Therapeutic Distinctions

Quantity vs. Quality

In my Atlanta counseling practice I have worked with many financially successful individuals. Sometimes the distance between their financial success and their personal unhappiness seems as vast as the Grand Canyon.

Of Whats and Whys

This is another entry in my ever-growing list of "therapeutic distinctions", pairs of closely related concepts that contain subtle differences that may initially seem obscure but which can often reveal profound implications. One such distinction is between "what" and "why".

Nice versus Good

Are nice people always good? Are good people always nice?  It’s common to confuse these two concepts.

Apologizing vs. Empathizing

 

I've previously written at length about the art of apologizing, since a full apology is much more than saying "I'm sorry".  It's important to highlight one point which gets often gets overlooked when one person tries to apologize to another. It involves the important distinction between apologizing and empathizing.

Smart vs. Wise

This is another entry to my list of "therapeutic distinctions", pairs of words that at first glace may seem similar but which reveal important differences upon closer investigation . Today I want to compare intelligence and wisdom, since what it means to smart is not the same as being wise.

Absence of the Negative vs. Presence of the Positive

What prevents us from being happy?  Often our search for happiness seems elusive because of some negative influence that is getting in the way.  But is that all there is to it?

The Best One-Word Question in Psychotherapy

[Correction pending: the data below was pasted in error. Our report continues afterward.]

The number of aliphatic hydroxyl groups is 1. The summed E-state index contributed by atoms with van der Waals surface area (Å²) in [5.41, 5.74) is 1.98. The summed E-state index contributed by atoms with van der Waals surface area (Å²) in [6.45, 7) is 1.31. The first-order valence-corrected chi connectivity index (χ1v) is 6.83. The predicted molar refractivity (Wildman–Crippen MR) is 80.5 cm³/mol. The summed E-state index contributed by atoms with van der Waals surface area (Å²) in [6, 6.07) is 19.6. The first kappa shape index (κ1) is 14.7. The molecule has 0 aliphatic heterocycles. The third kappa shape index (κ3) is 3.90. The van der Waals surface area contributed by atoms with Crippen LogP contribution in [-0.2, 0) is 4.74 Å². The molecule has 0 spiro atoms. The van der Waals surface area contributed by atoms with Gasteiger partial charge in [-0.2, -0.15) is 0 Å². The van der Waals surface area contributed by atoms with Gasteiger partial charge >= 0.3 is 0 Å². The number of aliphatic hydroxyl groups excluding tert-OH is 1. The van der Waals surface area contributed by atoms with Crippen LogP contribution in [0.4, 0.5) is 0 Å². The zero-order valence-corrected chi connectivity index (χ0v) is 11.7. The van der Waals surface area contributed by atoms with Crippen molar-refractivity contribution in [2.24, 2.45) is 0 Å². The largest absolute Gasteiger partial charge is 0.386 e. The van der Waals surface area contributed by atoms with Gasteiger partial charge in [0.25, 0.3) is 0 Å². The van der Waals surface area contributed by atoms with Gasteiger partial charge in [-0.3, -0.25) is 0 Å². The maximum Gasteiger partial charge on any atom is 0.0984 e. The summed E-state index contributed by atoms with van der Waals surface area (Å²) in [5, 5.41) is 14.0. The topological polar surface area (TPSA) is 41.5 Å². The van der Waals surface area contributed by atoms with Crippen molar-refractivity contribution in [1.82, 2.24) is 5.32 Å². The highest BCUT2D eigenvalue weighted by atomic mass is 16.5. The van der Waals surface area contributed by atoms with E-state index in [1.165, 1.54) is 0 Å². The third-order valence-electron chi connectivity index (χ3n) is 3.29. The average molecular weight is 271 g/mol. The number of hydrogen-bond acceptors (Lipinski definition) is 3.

As a counselor and psychotherapist part of my job is to help clients explore important life issues that can bring lasting positive change.  One advice I can give to my younger colleagues in the field is to not stop too soon when exploring a particular question.  Like excavating a treasure or drilling for oil, deeper explorations can yield valuable results.

Are You a Thermometer or a Thermostat?

The difference between a thermometer and a thermostat is fairly obvious. A thermometer merely reacts to the temperature around it. It rises with heat and lowers with cold.  I think this can be a useful metaphor to consider regarding your ability to manage your emotions as well as those of the people around you. 

Heal vs. Fix

This is another in a long line of posts I've published about what I call "therapeutic distinctions", pairs of related concepts that are often used interchangeably but which reveal vitally important differences when examined more carefully.

 
Such is the case with "heal" versus "fix"

"If" vs. "Is"

Picture representing "if"Regular readers know that I often write about what I call "therapeutic distinctions", pairs of words or concepts with similar meanings that contain important and even life-altering distinctions, or which initially seem to have little in common but which reveal valuable insights when examined more deeply. These distinctions can be crucial since the words we use influence the way we think, and even small conceptual differences can yield very large consequences.

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